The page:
{Delightful 1940s vintage Lane Hope Chest ad from paul.malon on Flickr. The Lane Hope Chest company used the endearing sweet slogan "The gift that starts the home" in many of their advertisements over the years. Though no longer in business, Lane continued to produce hope chests up until 2001.}

I was fascinated by the idea of having a hope chest as a little girl (and loved listening to my grandmothers share tales of building up their own bridal trousseaus). Though I never formally acquired a chest in which to store items from my adult/married life (indeed, I moved out and started living on my own quite young, so by the time I go married, I'd already furnished and kitted out a small home, thus eliminating the need for a home chest in the traditional sense of its purpose).

I'm by no means alone in this regard. Long gone, for most in the western world, are the days when a woman was pretty much expected to go from her parents house to her husband's home with nary a five minute pause in between. These days many women go onto post secondary education and/or join the workplace, often living on their own, with friends or a partner before settling down (if they so chose to).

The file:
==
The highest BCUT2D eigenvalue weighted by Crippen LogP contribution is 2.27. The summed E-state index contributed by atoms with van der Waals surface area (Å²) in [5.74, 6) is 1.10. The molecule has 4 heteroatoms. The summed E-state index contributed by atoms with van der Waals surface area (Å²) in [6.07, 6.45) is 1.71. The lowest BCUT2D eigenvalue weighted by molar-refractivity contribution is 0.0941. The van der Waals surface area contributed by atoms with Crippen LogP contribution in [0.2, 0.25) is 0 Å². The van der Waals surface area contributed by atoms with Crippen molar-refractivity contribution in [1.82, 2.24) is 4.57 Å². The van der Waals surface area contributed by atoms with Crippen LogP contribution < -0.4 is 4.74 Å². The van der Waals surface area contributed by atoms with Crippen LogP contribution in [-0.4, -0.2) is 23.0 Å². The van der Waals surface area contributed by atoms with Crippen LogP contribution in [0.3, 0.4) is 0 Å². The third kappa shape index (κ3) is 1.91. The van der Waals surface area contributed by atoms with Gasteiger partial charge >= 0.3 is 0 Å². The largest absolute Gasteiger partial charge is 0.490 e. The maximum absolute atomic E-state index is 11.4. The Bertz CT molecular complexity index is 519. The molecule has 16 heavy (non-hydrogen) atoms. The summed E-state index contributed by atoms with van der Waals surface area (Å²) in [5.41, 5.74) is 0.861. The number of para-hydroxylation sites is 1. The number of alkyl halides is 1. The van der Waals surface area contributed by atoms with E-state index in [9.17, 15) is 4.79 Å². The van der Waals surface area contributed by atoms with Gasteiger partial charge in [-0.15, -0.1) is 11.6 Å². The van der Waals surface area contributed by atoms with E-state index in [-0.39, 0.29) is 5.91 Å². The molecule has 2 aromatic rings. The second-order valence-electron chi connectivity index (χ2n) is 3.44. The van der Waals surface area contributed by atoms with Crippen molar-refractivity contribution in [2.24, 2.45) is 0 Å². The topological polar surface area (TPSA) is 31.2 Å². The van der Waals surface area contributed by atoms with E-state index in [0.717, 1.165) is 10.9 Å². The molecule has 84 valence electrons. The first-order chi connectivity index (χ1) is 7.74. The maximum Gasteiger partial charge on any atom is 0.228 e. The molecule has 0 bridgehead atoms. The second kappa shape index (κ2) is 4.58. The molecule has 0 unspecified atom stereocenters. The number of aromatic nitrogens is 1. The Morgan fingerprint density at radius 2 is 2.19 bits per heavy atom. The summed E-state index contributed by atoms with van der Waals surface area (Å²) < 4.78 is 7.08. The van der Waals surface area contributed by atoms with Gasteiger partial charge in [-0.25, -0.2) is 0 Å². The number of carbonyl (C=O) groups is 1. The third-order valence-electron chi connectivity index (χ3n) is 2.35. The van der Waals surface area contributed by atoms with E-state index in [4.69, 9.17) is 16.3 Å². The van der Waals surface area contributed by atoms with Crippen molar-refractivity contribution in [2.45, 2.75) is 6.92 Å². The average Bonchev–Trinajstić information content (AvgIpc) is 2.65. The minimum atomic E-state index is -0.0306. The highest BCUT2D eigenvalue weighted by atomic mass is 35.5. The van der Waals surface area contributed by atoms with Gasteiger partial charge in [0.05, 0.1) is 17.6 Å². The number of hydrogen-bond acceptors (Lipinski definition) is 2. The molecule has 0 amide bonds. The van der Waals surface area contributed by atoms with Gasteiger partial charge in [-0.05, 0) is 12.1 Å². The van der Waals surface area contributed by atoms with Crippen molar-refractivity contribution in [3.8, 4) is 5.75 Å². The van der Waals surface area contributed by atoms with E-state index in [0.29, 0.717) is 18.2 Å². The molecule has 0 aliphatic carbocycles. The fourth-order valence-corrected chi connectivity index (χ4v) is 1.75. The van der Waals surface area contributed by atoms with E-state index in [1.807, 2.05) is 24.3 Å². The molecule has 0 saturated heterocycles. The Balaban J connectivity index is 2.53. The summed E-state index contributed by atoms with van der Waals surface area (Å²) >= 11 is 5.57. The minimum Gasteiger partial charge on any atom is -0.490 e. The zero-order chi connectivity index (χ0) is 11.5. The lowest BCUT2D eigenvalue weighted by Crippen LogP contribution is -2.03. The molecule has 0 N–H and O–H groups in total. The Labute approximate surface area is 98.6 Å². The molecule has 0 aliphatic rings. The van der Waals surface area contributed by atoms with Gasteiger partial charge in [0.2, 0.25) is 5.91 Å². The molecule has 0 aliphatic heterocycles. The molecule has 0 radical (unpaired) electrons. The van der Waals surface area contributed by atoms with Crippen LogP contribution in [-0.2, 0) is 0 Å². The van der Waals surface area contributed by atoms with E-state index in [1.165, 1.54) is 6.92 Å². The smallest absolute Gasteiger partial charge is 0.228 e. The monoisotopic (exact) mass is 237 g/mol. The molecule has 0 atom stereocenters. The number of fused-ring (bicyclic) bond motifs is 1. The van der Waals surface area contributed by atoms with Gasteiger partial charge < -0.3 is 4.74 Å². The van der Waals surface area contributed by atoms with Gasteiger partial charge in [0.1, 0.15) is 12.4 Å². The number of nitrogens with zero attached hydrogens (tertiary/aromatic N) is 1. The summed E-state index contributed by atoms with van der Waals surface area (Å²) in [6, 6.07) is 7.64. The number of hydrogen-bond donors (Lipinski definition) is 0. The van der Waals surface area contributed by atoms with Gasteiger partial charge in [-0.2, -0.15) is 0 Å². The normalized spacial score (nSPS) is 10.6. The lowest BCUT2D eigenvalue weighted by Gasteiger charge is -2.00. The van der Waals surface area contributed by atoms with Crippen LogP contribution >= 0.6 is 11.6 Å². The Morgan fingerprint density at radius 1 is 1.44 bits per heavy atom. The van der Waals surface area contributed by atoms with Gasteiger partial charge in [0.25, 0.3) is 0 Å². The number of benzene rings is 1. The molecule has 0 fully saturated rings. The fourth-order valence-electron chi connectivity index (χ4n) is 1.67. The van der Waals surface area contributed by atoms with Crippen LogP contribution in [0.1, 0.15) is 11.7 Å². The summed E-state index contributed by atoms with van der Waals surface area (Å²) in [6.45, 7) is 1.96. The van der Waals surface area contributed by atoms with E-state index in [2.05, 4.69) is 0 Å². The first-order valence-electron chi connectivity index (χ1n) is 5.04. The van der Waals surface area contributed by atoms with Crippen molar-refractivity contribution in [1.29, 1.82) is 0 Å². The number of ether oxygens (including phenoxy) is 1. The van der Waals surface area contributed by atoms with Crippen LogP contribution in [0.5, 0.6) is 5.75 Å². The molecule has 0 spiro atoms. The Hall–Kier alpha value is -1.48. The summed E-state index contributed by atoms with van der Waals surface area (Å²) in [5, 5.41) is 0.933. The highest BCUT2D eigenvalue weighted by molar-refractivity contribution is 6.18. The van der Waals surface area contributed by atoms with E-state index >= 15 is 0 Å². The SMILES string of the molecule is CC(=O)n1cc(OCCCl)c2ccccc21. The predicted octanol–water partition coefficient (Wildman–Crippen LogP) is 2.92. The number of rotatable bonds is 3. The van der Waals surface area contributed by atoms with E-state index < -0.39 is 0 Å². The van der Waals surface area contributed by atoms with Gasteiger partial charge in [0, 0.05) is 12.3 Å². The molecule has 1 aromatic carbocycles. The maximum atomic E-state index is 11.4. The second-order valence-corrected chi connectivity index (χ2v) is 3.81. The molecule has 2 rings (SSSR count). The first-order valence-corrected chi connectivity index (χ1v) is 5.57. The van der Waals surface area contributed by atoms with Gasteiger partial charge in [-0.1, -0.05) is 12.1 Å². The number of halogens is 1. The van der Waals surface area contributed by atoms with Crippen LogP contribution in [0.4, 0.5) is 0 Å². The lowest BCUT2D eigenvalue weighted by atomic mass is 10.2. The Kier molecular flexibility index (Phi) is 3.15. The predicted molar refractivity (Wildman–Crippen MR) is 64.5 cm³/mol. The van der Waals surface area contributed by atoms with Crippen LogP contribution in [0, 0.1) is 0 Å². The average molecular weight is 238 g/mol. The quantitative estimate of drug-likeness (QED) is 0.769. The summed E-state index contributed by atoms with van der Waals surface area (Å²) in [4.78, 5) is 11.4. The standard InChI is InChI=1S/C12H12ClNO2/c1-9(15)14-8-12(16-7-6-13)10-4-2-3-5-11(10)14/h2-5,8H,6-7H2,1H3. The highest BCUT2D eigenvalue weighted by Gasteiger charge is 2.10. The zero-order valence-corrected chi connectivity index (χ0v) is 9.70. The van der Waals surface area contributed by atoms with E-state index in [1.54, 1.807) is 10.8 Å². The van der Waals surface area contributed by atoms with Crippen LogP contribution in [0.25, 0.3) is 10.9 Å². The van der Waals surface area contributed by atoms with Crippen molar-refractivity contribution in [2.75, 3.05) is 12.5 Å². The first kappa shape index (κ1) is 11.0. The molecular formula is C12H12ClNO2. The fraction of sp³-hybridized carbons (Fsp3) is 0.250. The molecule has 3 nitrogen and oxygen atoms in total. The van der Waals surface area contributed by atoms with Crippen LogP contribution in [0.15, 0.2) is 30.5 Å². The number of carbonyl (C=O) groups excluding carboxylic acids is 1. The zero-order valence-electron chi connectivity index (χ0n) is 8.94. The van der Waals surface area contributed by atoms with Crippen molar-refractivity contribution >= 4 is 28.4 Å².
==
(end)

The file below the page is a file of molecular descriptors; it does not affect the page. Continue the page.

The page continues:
Whether you applaud this advance or long for the old-fashioned way, starting a home chest still makes a tremendous amount of sense (regardless of if a young woman uses it to furnish a home all of own or one shared with her boyfriend or husband).

Setting up a home, even with a bare bones number of everyday items can be very expensive (believe me, I've done it completely from scratch three times in life), and having household goods at the ready would be of great help to most people (women or men!) as they're starting out on their adult lives.

Though the use of hope chests has declined significantly from the start of the 1960s onwards, there is absolutely no reason why we need to let this meaningful, once highly important item go the way of the dinosaur.

For those interested in starting a hope chest for themselves or their child, there are (thankfully) still a handful of companies and woodworking artisans producing and selling these classic wooden piece of functional furniture (such as Harmony Cedar; should you have the good fortune of living around an Amish community, you may also be able to pick up a traditionally crafted cedar chest from one of their skilled furniture makers).

Good quality hope chests are not inexpensive ($400 - $500 is not an uncommon or unreasonable price for a well made solid cedar chest), but they are a very worthwhile investment in one's future (not to mention having added bonus a beautiful piece of home decor).